A Woman’s Wit


Happy Birthday Week, Jane!

This Wednesday, Jane’s actual birthday, I went to the Morgan Library to see the exhibit A Woman’s Wit: Jane Austen’s Life and Legacy. I went with two writer friends–Liz Maverick, whose new book Crimson & Steam features a historical section, and Elizabeth Mahon, who is hard at work on her non-fiction book Scandalous Women (and who also does a blog with the same name).

The exhibition combines Jane’s correspondence–both from and to her–with prints of James Gillray, one of the caricaturists who lampooned society and politics with as broad a wit as Jane’s was subtle.

As might be expected, Jane’s letters were gently mocking of the life she observed around her, sharing candid appraisals of her friends, family and neighbors. But–and this is true of her writing, as well–she is never mean-spirited. Honest, direct, even blunt, but never mean. That delicate line is one of the things that makes her writing so special; yes, Mr. Collins is a pompous ass, for example, but she doesn’t exaggerate the ludicrousness of his personality, just describes it. That is damning enough.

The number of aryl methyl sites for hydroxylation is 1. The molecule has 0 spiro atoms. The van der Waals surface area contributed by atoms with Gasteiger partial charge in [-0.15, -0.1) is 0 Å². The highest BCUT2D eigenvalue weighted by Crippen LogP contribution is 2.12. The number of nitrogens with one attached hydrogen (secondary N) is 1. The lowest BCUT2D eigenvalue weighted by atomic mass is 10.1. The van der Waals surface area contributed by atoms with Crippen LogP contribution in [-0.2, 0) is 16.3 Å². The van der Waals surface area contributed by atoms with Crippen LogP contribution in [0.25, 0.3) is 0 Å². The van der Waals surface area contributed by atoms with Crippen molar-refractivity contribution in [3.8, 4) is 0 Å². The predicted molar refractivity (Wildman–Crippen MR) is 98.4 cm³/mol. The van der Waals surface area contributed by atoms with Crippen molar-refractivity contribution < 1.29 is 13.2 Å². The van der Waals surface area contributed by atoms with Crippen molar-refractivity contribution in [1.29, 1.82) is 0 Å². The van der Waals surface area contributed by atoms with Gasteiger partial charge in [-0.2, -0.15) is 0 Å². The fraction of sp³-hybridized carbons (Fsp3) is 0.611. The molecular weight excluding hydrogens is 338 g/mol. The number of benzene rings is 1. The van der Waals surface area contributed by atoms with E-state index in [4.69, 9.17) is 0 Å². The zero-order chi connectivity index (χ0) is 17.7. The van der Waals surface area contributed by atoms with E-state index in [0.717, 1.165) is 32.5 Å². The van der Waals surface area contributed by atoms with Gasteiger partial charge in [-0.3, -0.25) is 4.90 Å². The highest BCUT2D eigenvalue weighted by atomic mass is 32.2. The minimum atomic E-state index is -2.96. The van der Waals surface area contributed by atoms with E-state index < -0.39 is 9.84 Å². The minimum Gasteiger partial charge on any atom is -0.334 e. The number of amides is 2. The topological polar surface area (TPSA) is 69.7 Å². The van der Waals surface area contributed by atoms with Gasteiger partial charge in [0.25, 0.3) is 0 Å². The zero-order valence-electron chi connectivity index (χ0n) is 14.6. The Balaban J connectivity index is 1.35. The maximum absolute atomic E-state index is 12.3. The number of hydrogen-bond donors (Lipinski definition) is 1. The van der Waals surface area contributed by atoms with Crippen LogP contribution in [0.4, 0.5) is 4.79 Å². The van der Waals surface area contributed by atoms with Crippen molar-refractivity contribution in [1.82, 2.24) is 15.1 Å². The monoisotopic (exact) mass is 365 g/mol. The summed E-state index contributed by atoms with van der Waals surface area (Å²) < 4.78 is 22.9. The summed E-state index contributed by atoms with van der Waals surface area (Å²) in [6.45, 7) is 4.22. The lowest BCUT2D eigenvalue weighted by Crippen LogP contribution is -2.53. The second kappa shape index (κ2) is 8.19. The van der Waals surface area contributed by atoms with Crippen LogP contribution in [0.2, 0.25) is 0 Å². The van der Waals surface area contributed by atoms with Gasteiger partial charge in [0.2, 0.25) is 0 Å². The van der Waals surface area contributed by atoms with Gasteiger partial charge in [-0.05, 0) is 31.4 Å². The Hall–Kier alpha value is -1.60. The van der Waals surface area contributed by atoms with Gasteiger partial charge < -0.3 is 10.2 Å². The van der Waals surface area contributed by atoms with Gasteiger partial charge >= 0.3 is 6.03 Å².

If you click through to the exhibition, you can see samples of the letters, as well as a draft of Lady Susan, the only surviving complete manuscript in her hand. That is neat to see, because she writes with as firm a hand in her fiction as she does in her letters–no cross-outs, or scribbles, or anything that would indicate she had doubts about what the final version of the manuscript should be.

In addition to the prints and printed material, the exhibit featured a short film with reflections on Jane from a variety of intriguing sources: Cornel West, Siri Hustvedt and Fran Lebowitz, among others. My favorite was West, who was almost elfishly delighted with talking about how much he loved Jane. He came to her late, he said, only starting to read her in graduate school, but he clearly adored her work.

Like Jane herself, the exhibit was small but all-encompassing, revealing a witty, clever, loving woman who had a lot to share to a very intimate group. That group has expanded in the 200 or so years since her works were first given to the public, but that feeling of intimacy remains. Who among us, reading Jane, hasn’t felt as if she were sharing a private joke with us alone?

Thanks for sharing your wit, Miss Austen, and Many Happy Returns!

Megan

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